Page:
Understanding interRAI

Sometimes older people put up with difficult situations relating to their health and wellbeing when they don’t have to. It may be possible to sort these problems out. This is where an assessment can be helpful. It’s like standing back and taking stock of all the things that might be impacting on you e.g. a medical condition, your physical ability to do things, your mental wellbeing and social situation, etc.

An assessment helps determine what support you need, how your needs can be met and whether you qualify for publicly funded support. The type of assessment done in this situation is known as interRAI. It is done by an interRAI trained health professional who is skilled in the area of older people’s health. It is both comprehensive and standardized and internationally validated best practice.

How interRAI works

Throughout New Zealand, health professionals in District Health Boards and aged residential care facilities use standardised interRAI assessment instruments to help determine which level of support clients and residents over 65 years old need.

There are many types of interRAI assessments (including reassessments), and the one most suited to you is determined by the type of needs you have.

  • If a short assessment or reassessment is indicated it may be done by a Needs Assessor, usually based in the community.
  • If your needs are complex, then more information will be needed to ensure you get the most appropriate support. This assessment is completed by a Clinical Needs Assessor from the DHB. A comprehensive interRAI assessment is thorough and can take up to two hours.
  • Sometimes a basic assessment or review can be done over the phone. These calls are only made if it is thought that the situation can be properly addressed in this way. If you have problems discussing such things over the phone e.g. you can’t hear well, feel uncomfortable, want someone with you or can’t explain things properly, then ask for a ‘face to face’ meeting.

The outcome of the assessment will be discussed with you and, with your permission, your family/whānau. If you require treatment a referral to the appropriate service will be made.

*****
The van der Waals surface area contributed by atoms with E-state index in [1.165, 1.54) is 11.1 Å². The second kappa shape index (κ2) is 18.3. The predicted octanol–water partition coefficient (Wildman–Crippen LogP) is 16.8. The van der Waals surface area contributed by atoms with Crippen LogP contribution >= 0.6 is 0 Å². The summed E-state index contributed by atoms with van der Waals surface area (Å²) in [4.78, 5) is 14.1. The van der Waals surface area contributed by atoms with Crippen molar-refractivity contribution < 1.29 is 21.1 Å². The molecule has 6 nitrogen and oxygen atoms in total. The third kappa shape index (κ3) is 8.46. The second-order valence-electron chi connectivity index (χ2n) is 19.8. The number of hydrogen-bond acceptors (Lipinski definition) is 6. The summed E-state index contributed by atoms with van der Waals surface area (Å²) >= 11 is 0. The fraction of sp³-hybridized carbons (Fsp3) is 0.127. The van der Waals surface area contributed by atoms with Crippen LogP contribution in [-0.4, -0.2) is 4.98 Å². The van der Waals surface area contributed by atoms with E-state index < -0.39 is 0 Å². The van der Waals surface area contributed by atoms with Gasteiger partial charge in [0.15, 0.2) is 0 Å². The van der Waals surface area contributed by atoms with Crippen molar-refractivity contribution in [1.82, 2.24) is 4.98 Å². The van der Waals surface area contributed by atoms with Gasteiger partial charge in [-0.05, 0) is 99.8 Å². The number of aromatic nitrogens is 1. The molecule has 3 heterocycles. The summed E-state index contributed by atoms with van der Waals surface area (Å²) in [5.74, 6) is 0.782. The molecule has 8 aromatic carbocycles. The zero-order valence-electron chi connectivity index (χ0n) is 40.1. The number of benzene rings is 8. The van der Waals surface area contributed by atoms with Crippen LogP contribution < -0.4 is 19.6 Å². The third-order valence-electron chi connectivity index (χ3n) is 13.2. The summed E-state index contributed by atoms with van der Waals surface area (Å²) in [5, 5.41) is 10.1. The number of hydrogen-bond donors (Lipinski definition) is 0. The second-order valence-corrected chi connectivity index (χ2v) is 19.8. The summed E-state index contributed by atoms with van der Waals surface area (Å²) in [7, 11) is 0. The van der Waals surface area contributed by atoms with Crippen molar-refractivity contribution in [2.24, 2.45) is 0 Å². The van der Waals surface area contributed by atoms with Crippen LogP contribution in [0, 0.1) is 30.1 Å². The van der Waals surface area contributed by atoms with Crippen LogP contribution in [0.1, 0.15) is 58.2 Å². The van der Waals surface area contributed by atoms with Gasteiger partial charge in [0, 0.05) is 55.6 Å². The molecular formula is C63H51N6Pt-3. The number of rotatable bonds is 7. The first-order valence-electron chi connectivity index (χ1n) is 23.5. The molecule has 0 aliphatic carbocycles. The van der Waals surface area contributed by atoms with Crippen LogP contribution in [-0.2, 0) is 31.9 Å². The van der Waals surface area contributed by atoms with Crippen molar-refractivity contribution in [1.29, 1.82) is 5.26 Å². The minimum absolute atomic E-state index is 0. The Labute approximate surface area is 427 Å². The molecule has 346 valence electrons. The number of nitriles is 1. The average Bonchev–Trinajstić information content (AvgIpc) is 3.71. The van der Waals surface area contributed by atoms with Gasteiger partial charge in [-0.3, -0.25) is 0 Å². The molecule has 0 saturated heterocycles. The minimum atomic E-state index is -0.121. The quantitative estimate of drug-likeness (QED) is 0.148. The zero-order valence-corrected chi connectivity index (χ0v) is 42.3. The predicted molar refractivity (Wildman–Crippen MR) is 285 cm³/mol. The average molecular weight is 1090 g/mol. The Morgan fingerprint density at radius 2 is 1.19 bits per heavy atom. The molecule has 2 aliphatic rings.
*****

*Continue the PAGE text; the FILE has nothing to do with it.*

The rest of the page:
Facts about interRAI

Population over 65+ who have had at least one assessment:

  • 13% Female
  • 8% Male

Over the 2018/19 period interRAI there were:

  • 35,954 assessments for homecare
  • 72,759 assessments for long term care

The most common conditions for those assessed for long term care were:

  • Dementia Alzheimer Disease (49%)
  • Dementia other than Alzheimer (37.17%)

The most common conditions for those assessed for home care were:

  • Coronary Heart Disease (30%)
  • Dementia including Alzheimer (26%)

About Eve Williams

Eve Williams is the Content Developer and Social Media Administration for Eldernet. She is currently studying towards her Masters at the University of Canterbury. She has a passion for learning new things.


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    What are the definitions for each dementia care level. eg what is D4, or D5 or D6

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      Kia ora – thanks for your inquiry. These terms are no longer in use but you will still come across them. D6 referred to the current psychogeriatric level of care. Terms in use are dementia rest home and dementia hospital (ie, psychogeriatric)